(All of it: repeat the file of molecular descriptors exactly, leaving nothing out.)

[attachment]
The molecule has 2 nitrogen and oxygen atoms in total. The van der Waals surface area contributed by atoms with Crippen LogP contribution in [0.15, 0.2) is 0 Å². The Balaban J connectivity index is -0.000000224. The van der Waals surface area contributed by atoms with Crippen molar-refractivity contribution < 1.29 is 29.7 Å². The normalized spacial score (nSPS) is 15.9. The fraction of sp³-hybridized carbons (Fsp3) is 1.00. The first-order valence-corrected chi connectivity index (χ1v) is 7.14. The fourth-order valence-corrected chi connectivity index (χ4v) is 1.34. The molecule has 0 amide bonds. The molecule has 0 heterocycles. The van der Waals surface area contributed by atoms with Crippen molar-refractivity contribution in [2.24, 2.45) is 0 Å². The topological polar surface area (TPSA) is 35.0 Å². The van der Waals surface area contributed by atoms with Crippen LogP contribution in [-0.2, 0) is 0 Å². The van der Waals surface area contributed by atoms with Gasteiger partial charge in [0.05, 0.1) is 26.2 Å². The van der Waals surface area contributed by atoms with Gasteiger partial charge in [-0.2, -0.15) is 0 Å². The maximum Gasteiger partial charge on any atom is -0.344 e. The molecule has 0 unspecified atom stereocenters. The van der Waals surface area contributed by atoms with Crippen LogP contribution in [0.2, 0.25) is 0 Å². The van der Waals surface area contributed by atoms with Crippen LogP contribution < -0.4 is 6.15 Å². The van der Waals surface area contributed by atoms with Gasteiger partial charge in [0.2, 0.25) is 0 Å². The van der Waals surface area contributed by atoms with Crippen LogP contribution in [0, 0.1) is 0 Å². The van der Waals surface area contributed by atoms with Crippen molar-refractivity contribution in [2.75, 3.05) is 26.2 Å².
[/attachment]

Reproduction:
The molecule has 2 nitrogen and oxygen atoms in total. The van der Waals surface area contributed by atoms with Crippen LogP contribution in [0.15, 0.2) is 0 Å². The Balaban J connectivity index is -0.000000224. The van der Waals surface area contributed by atoms with Crippen molar-refractivity contribution < 1.29 is 29.7 Å². The normalized spacial score (nSPS) is 15.9. The fraction of sp³-hybridized carbons (Fsp3) is 1.00. The first-order valence-corrected chi connectivity index (χ1v) is 7.14. The fourth-order valence-corrected chi connectivity index (χ4v) is 1.34. The molecule has 0 amide bonds. The molecule has 0 heterocycles. The van der Waals surface area contributed by atoms with Crippen molar-refractivity contribution in [2.24, 2.45) is 0 Å². The topological polar surface area (TPSA) is 35.0 Å². The van der Waals surface area contributed by atoms with Crippen LogP contribution in [-0.2, 0) is 0 Å². The van der Waals surface area contributed by atoms with Gasteiger partial charge in [0.05, 0.1) is 26.2 Å². The van der Waals surface area contributed by atoms with Gasteiger partial charge in [-0.2, -0.15) is 0 Å². The maximum Gasteiger partial charge on any atom is -0.344 e. The molecule has 0 unspecified atom stereocenters. The van der Waals surface area contributed by atoms with Crippen LogP contribution in [0.2, 0.25) is 0 Å². The van der Waals surface area contributed by atoms with Crippen LogP contribution < -0.4 is 6.15 Å². The van der Waals surface area contributed by atoms with Gasteiger partial charge in [0.2, 0.25) is 0 Å². The van der Waals surface area contributed by atoms with Crippen LogP contribution in [0, 0.1) is 0 Å². The van der Waals surface area contributed by atoms with Crippen molar-refractivity contribution in [2.75, 3.05) is 26.2 Å².